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On Wednesday, shares of Walmart dropped 10%, the biggest drop in the company’s stock price in 15 years. The reason cited for the huge selloff was the company’s announcement that it expected revenues to be flat in the current fiscal year—and perhaps even decline the following year. And the reason given for why revenues are taking a hit is that after years of underinvestment Walmart is finally spending big money in key areas such as worker wages and its e-commerce operations.
Investors may not be happy with the company in the short term, but the moves are aimed at making Walmart a better place to shop—which should serve consumers and investors alike in the long run.
Essentially, Walmart is owning up to the fact that the shopping experience it’s been offering in recent years has been severely lacking. Throughout 2013 in particular, reports surfaced regularly about Walmart shelves being empty, mainly because stores had cut worker hours as cost-saving measures.
What’s more, despite being America’s most popular retailer for buying groceries in terms of overall sales, Walmart has consistently come under fire as the least loved supermarket in the nation, with particularly low consumer rankings in categories like food quality and customer service. Traditionally, Walmart has been able to fall back on low prices as its trump card, but the emergence of low-cost supermarkets like Aldi and WinCo and dollar stores have undercut Walmart’s ability to claim it’s always the cheapest place to shop.
Improving the situation for its understaffed, underpaid, unmotivated workforce should help Walmart address many of these issues. That’s the idea anyway. When workers are paid better—and when there are just plain enough of them to deal with the tasks at hand—they’ll do a better job of restocking shelves, handling customer needs, and keeping stores clean and inviting. Higher wages should help scale back worker turnover too, and Walmart would eliminate some business costs if it had a more stable roster of employees.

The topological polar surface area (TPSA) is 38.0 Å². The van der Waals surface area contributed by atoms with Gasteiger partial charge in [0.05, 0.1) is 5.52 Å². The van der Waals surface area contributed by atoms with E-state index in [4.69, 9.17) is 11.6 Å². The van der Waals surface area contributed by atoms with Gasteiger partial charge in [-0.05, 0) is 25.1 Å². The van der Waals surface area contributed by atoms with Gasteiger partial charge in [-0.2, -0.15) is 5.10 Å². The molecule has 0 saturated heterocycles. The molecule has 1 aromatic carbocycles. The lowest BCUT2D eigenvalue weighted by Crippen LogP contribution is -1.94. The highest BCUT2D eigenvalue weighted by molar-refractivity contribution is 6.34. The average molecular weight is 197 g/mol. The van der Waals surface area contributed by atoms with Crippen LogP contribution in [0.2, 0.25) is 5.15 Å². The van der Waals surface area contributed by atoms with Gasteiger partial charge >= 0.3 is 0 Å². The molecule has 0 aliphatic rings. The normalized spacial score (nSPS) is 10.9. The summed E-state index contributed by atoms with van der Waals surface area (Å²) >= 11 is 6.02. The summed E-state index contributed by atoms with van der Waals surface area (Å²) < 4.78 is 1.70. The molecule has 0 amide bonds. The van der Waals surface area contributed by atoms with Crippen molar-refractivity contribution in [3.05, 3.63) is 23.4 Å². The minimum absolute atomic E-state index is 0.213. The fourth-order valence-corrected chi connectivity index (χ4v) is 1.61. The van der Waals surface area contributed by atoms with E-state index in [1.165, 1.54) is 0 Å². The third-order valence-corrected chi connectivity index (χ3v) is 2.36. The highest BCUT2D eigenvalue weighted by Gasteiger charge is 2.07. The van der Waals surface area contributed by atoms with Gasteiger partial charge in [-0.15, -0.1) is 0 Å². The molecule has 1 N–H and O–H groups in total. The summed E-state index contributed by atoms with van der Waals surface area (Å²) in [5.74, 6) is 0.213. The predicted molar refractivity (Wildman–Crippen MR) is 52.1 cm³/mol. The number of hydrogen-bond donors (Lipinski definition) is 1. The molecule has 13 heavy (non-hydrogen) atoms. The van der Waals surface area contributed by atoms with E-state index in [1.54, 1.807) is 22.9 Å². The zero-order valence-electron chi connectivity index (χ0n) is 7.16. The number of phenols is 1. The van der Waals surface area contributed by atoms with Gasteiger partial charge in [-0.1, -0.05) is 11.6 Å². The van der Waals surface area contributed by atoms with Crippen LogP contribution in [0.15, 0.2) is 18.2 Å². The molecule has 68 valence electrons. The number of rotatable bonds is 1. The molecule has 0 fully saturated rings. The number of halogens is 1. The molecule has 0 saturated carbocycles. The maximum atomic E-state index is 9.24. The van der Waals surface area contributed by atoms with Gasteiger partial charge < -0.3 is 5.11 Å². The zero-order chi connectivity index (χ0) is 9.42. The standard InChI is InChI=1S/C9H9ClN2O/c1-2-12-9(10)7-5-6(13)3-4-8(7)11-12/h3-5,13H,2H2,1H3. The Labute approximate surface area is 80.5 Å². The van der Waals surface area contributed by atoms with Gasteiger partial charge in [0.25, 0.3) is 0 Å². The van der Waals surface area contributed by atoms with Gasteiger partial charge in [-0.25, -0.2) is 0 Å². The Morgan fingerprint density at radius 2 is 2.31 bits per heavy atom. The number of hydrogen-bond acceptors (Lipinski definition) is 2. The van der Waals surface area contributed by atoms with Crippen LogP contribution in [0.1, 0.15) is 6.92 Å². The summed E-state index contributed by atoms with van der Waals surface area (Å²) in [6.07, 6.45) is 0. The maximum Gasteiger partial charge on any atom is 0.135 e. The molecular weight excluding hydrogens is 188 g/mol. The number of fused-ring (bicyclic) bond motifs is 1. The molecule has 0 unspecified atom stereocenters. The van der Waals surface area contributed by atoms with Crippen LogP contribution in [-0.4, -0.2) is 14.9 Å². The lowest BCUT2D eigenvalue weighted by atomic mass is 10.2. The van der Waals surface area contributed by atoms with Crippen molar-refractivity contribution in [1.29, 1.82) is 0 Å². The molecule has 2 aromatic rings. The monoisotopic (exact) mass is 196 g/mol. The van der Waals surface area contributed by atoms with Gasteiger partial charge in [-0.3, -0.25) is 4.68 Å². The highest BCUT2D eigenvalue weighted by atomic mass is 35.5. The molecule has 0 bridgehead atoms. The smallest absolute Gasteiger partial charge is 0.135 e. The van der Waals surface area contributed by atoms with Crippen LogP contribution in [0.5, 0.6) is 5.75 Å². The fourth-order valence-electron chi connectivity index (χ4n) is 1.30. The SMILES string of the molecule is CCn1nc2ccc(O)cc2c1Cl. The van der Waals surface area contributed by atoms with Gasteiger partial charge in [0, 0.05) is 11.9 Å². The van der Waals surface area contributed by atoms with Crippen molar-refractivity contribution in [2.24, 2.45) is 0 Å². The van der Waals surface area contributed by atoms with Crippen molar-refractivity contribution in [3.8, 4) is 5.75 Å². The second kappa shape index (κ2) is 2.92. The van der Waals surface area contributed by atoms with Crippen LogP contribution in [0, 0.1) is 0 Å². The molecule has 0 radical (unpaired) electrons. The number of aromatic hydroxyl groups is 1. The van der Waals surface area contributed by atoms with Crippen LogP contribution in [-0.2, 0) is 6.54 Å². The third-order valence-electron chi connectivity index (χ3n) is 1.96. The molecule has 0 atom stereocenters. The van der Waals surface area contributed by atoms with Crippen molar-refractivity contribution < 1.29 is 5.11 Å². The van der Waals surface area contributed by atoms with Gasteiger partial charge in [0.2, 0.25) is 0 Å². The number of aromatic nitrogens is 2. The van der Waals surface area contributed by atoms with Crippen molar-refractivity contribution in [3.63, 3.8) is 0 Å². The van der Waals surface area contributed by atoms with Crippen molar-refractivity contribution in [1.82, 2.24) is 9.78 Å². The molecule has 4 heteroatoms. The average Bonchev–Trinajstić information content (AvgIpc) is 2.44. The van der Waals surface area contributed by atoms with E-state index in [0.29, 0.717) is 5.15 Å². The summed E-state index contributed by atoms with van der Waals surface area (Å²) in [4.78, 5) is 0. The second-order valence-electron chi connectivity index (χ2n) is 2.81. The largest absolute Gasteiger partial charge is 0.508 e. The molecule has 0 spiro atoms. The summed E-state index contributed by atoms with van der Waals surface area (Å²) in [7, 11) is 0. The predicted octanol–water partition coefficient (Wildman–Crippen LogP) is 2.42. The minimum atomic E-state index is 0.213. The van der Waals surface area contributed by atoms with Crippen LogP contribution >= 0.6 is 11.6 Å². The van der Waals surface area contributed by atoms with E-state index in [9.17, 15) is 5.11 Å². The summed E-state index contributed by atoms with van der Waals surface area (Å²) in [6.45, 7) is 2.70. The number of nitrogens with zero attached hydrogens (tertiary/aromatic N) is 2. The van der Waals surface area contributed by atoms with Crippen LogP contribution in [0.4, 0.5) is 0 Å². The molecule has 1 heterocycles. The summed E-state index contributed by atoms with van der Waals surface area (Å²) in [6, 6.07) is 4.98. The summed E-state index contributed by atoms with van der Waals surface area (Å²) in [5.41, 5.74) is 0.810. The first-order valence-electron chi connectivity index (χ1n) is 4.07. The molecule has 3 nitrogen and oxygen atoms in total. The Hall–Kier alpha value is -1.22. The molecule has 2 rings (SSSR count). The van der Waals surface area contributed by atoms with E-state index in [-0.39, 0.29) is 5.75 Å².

Walmart knows it has problems in terms of food quality and pricing too. This past spring, Walmart U.S. CEO Greg Foran said stores would improve the in-store experience with a special focus on low prices and fresh food, including the addition of delis and bakeries at all of its smaller Neighborhood Markets locations.
Like every other brick-and-mortar-based retailer, Walmart also knows that it must do everything in its power to compete with Amazon, which has become the go-to destination for online shoppers. So it’s understandable—necessary, even—that Walmart plans on spending roughly $1 billion in each of the next two years ramping up e-commerce operations. Among the changes shoppers can notice already is Walmart’s online grocery expansion, in which customers load up virtual carts online and then pick them up at a reserved parking space outside the store.
Above all, the story behind Walmart’s lagging revenue projections and plunging stock price is that Walmart is admitting that it has to do better by employees and customers alike. For the most part, analysts approve of Walmart’s approach for the long haul, no matter the current selloff of shares. “We take a longer-term view here. We think this is a good idea going forward as you try to turn the battleship,” Moody’s analyst Charles O’Shea told CNBC. “They have to invest in their employees. They have to invest in price. And they have to invest in e-commerce.”